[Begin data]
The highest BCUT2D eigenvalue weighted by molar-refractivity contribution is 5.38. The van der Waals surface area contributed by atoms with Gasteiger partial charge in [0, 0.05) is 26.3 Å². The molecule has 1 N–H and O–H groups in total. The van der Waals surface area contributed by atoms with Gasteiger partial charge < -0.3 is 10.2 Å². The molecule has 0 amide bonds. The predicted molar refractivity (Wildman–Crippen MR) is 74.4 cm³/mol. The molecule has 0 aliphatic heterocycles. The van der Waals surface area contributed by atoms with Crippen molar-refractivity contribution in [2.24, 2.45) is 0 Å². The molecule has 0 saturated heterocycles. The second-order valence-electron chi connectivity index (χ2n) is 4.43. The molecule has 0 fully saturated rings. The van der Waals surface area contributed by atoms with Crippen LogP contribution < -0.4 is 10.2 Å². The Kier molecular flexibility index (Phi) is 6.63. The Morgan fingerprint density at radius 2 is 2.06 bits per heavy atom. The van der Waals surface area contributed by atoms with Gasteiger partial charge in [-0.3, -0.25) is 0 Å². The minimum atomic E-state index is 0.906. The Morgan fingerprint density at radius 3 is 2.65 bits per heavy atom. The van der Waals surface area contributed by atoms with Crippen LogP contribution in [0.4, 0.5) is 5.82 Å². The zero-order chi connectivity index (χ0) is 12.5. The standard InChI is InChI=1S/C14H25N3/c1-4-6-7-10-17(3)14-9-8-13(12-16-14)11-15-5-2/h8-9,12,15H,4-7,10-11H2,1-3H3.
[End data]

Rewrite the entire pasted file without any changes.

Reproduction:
The highest BCUT2D eigenvalue weighted by molar-refractivity contribution is 5.38. The van der Waals surface area contributed by atoms with Gasteiger partial charge in [0, 0.05) is 26.3 Å². The molecule has 1 N–H and O–H groups in total. The van der Waals surface area contributed by atoms with Gasteiger partial charge < -0.3 is 10.2 Å². The molecule has 0 amide bonds. The predicted molar refractivity (Wildman–Crippen MR) is 74.4 cm³/mol. The molecule has 0 aliphatic heterocycles. The van der Waals surface area contributed by atoms with Crippen molar-refractivity contribution in [2.24, 2.45) is 0 Å². The molecule has 0 saturated heterocycles. The second-order valence-electron chi connectivity index (χ2n) is 4.43. The molecule has 0 fully saturated rings. The van der Waals surface area contributed by atoms with Crippen LogP contribution < -0.4 is 10.2 Å². The Kier molecular flexibility index (Phi) is 6.63. The Morgan fingerprint density at radius 2 is 2.06 bits per heavy atom. The van der Waals surface area contributed by atoms with Gasteiger partial charge in [-0.3, -0.25) is 0 Å². The minimum atomic E-state index is 0.906. The Morgan fingerprint density at radius 3 is 2.65 bits per heavy atom. The van der Waals surface area contributed by atoms with Crippen LogP contribution in [0.4, 0.5) is 5.82 Å². The zero-order chi connectivity index (χ0) is 12.5. The standard InChI is InChI=1S/C14H25N3/c1-4-6-7-10-17(3)14-9-8-13(12-16-14)11-15-5-2/h8-9,12,15H,4-7,10-11H2,1-3H3.